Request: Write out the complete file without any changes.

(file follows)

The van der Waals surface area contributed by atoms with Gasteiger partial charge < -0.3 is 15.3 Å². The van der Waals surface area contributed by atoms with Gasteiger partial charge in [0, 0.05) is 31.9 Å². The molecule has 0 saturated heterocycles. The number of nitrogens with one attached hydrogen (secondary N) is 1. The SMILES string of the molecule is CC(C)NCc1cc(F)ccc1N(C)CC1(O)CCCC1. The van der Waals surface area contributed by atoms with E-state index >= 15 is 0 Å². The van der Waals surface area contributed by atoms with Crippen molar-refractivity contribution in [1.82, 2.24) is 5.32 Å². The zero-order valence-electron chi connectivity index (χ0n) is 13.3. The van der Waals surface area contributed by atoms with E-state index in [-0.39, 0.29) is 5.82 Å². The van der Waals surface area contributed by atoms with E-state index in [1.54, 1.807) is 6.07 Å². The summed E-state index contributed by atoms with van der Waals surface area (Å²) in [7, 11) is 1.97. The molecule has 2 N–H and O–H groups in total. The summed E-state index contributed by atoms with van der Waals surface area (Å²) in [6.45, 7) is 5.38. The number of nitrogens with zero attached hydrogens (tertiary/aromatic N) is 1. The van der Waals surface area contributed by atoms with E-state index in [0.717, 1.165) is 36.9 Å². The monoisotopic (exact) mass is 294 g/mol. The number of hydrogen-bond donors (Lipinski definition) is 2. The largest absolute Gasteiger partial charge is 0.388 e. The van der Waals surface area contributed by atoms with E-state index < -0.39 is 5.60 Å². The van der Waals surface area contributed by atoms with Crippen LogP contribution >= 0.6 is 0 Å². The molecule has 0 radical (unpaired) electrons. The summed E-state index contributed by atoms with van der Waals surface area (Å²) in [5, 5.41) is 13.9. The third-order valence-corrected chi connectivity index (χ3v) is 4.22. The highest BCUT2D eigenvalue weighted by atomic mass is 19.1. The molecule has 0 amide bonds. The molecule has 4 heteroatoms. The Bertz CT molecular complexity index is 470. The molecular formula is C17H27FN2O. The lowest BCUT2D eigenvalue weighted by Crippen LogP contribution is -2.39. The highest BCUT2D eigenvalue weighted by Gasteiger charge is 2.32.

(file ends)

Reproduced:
The van der Waals surface area contributed by atoms with Gasteiger partial charge < -0.3 is 15.3 Å². The van der Waals surface area contributed by atoms with Gasteiger partial charge in [0, 0.05) is 31.9 Å². The molecule has 0 saturated heterocycles. The number of nitrogens with one attached hydrogen (secondary N) is 1. The SMILES string of the molecule is CC(C)NCc1cc(F)ccc1N(C)CC1(O)CCCC1. The van der Waals surface area contributed by atoms with E-state index >= 15 is 0 Å². The van der Waals surface area contributed by atoms with Crippen molar-refractivity contribution in [1.82, 2.24) is 5.32 Å². The zero-order valence-electron chi connectivity index (χ0n) is 13.3. The van der Waals surface area contributed by atoms with E-state index in [-0.39, 0.29) is 5.82 Å². The van der Waals surface area contributed by atoms with E-state index in [1.54, 1.807) is 6.07 Å². The summed E-state index contributed by atoms with van der Waals surface area (Å²) in [7, 11) is 1.97. The molecule has 2 N–H and O–H groups in total. The summed E-state index contributed by atoms with van der Waals surface area (Å²) in [6.45, 7) is 5.38. The number of nitrogens with zero attached hydrogens (tertiary/aromatic N) is 1. The van der Waals surface area contributed by atoms with E-state index in [0.717, 1.165) is 36.9 Å². The monoisotopic (exact) mass is 294 g/mol. The number of hydrogen-bond donors (Lipinski definition) is 2. The largest absolute Gasteiger partial charge is 0.388 e. The van der Waals surface area contributed by atoms with E-state index < -0.39 is 5.60 Å². The van der Waals surface area contributed by atoms with Crippen LogP contribution >= 0.6 is 0 Å². The molecule has 0 radical (unpaired) electrons. The summed E-state index contributed by atoms with van der Waals surface area (Å²) in [5, 5.41) is 13.9. The third-order valence-corrected chi connectivity index (χ3v) is 4.22. The highest BCUT2D eigenvalue weighted by atomic mass is 19.1. The molecule has 0 amide bonds. The molecule has 4 heteroatoms. The Bertz CT molecular complexity index is 470. The molecular formula is C17H27FN2O. The lowest BCUT2D eigenvalue weighted by Crippen LogP contribution is -2.39. The highest BCUT2D eigenvalue weighted by Gasteiger charge is 2.32.